AKA: Boeing North American;Boeing Palmdale;Boeing Reusable Space Systems;Rockwell;Rockwell International Corp. Location: Palmdale, El Segundo. Downey, CA.
North American's Downey facility was originally used for construction of the Apollo spacecraft. It then became the facility for Space Shuttle construction.
After a spectacular night launch, the Shuttle completed its rendezvous with Hubble Space Telescope on February 13. Over the next four days five spacewalks were undertaken to renovate Hubble.
The Hubble Space Telescope was released back into orbit at 06:41 GMT on February 19. Discovery landed on Runway 15 at Kennedy Space Center at 08:32 GMT on February 21.
Deployed and retrieved the CRISTA-SPAS-2 (the Cryogenic Infrared Spectrometers and Telescopes for the Atmosphere-Shuttle Pallet Satellite-2) designed to study Earth's middle atmosphere. The CRISTA-SPAS-2 was making its second flight on the Space Shuttle and represented the fourth mission in a cooperative venture between the German Space Agency (DARA) and NASA.
CRISTA-SPAS was deployed by the RMS arm at 22:27 GMT on August 7 and was recaptured by Discovery's RMS arm at 15:14 GMT on August 16. Because of unfavorable weather conditions at the primary shuttle landing site at the Kennedy Space Center, Discovery was waved off for its scheduled August 18 landing. STS-85 landed the next day, at Kennedy Space Center at 11:08 GMT.
OV-102 Columbia was launched on a microgravity science mission. Spartan 201 was released a day late on November 21. However the satellite did not start its automatic orientation maneuver because the crew failed to send it the correct commands prior to release.
Spartan was recaptured by hand, during a spacewalk by Takao Doi and Winston Scott on November 25. Tests of space station tools went well, but the free-flying Sprint camera subsatellite was not deployed due to lack of time.
NASA decided not to redeploy Spartan on this mission. During an EVA on Dec 3, Doi and Scott carried out more tests of the Space Station crane. They also deployed the AERCam/Sprint 'football' remote-controlled camera for a free flight in the payload bay.
Columbia landed on December 5, with a deorbit burn at 11:21 GMT. Touchdown was at 12:20 GMT at Kennedy Space Center.
First attempted launch of STS-88 was scrubbed at 09:03 GMT on December 3 due to a problem with a hydraulic system sensor. Launch came the next day, with Endeavour entering an initial 75 km x 313 km x 51.6 degree orbit. Half an orbit after launch, at 09:19 GMT, Endeavour fired its OMS engines to raise the orbit to 180 km x 322 km x 51.6 degree.
On December 5 at 22:25 GMT Nancy Currie unberthed the Unity space station node from the payload bay using the RMS arm. She then moved the Unity to a position docked to the Orbiter Docking System in the payload bay in readiness for assembly with the Russian-launched Zarya FGB ISS component. After rendezvous with the Zarya FGB module, on December 6 at 23:47 GMT Endeavour grappled Zarya with the robot arm, and at 02:07 GMT on December 7 it was soft docked to the PMA-1 port on Unity. After some problems hard dock was achieved at 02:48 GMT. Unity and Zarya then formed the core of the future International Space Station. Ross and Newman made three space walks to connect cables between Zarya and Unity, on December 7, 9 and 12. On the last EVA a canvas tool bag was attached to the exterior of Unity to provide tools for future station assembly workers. Docking cables were disconnected to prevent Unity and Zarya from inadvertently undocking. Following an internal examination of the embryonic space station, Endeavour undocked at 20:30 GMT on December 13. The SAC-A and Mightysat satellites were ejected from the payload bay on December 14 and 15. Deorbit burn was December 16 at 03:48 GMT, and Endeavour landed at 04:53:29 GMT, on Runway 15 at the Kennedy Space Center.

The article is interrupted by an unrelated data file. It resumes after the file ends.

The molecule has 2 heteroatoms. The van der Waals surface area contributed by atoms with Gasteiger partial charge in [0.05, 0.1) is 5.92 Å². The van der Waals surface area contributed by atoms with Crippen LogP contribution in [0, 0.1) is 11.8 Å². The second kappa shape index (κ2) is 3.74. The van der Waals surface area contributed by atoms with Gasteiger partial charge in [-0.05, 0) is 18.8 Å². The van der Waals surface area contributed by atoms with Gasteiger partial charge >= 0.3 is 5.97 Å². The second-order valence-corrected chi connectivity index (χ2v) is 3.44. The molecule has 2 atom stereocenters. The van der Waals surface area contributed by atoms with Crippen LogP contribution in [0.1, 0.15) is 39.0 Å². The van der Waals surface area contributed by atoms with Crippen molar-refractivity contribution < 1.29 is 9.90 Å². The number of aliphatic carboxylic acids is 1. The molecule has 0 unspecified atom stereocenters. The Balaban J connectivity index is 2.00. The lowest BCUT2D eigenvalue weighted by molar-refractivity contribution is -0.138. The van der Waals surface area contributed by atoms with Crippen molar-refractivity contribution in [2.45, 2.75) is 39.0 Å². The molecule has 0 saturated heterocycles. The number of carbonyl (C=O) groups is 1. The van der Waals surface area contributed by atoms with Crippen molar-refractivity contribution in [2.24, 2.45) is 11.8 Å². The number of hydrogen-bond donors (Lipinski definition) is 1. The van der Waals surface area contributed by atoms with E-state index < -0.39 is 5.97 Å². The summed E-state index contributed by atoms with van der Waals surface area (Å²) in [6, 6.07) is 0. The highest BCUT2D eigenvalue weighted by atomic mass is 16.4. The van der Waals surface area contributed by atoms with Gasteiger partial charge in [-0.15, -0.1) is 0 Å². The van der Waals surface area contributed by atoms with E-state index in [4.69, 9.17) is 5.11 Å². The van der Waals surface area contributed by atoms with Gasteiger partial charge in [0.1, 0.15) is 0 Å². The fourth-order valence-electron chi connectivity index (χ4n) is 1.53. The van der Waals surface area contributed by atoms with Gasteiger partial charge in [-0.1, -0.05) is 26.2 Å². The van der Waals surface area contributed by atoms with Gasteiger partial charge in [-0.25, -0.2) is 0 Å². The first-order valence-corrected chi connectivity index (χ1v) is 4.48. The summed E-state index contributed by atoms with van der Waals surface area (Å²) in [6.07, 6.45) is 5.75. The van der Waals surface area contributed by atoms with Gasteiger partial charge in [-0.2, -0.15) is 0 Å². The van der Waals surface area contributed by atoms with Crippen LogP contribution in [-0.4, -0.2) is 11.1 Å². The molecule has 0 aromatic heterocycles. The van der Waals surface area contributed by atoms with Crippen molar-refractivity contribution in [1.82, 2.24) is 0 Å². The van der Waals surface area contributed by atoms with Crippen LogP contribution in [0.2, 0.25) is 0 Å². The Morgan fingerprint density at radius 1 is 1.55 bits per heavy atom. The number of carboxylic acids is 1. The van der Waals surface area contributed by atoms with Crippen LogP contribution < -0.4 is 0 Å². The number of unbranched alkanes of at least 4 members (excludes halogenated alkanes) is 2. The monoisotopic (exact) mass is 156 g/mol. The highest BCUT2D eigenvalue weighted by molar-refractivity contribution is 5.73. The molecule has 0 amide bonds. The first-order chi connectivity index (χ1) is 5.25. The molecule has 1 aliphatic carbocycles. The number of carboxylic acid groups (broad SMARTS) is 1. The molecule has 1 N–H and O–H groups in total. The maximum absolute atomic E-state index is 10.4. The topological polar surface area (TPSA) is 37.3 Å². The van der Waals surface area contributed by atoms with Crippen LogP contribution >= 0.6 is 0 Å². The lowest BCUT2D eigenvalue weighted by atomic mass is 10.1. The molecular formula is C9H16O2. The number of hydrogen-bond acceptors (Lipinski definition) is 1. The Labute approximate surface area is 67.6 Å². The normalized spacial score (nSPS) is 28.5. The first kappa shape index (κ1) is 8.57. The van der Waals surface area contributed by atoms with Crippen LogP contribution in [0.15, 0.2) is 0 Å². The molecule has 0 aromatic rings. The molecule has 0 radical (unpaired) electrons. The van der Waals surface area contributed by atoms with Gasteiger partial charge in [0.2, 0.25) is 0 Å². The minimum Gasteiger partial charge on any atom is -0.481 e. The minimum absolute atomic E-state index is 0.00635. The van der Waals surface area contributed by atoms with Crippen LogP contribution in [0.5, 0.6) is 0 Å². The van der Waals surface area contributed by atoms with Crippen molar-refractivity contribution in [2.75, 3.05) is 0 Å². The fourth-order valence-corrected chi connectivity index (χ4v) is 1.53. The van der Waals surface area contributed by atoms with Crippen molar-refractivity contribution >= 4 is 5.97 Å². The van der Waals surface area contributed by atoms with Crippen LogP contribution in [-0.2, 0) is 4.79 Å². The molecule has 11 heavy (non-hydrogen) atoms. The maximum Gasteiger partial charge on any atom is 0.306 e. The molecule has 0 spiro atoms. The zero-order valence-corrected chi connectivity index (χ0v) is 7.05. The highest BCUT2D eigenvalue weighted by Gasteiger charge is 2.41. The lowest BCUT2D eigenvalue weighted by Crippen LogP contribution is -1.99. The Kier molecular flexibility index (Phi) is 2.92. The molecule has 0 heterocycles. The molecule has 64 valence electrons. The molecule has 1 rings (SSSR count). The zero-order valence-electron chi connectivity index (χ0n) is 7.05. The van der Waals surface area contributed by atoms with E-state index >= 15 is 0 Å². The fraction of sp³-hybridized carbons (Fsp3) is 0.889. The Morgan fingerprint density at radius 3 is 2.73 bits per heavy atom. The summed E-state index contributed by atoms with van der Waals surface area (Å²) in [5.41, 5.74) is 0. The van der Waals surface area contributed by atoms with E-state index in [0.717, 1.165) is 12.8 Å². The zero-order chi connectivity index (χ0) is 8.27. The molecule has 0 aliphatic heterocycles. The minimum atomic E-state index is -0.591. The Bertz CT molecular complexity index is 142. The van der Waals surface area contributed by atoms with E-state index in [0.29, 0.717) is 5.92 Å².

Discovery docked at the PMA-2 end of the International Space Station PMA-2/Unity/PMA-1/Zarya stack. The crew transferred equipment from the Spacehab Logistics Double Module in the payload bay to the interior of the station. Tammy Jernigan and Dan Barry made a space walk to transfer equipment from the payload bay to the exterior of the station. The ODS/EAL docking/airlock truss carried two TSA (Tool Stowage Assembly) packets with space walk tools. The Integrated Cargo Carrier (ICC), built by Energia and DASA-Bremen, carried parts of the Strela crane and the US OTD crane as well as the SHOSS box which contains three bags of tools and equipment to be stored on ISS's exterior.
The STS-96 payload bay manifest:
On May 30 at 02:56 GMT Tammy Jernigan and Dan Barry entered the payload bay of Discovery from the tunnel adapter hatch, and made a 7 hr 55 min space walk, transferring equipment to the exterior of the station.
On May 31 at 01:15 GMT the hatch to Unity was opened and the crew began several days of cargo transfers to the station. Battery units and communications equipment were replaced and sound insulation was added to Zarya. Discovery undocked from ISS at 22:39 GMT on June 3 into a 385 x 399 km x 51.6 degree orbit, leaving the station without a crew aboard. On June 5 the Starshine satellite was ejected from the payload bay. The payload bay doors were closed at around 02:15 GMT on June 6 and the deorbit burn was at 04:54 GMT. Discovery landed on runway 15 at Kennedy Space Center at 06:02 GMT.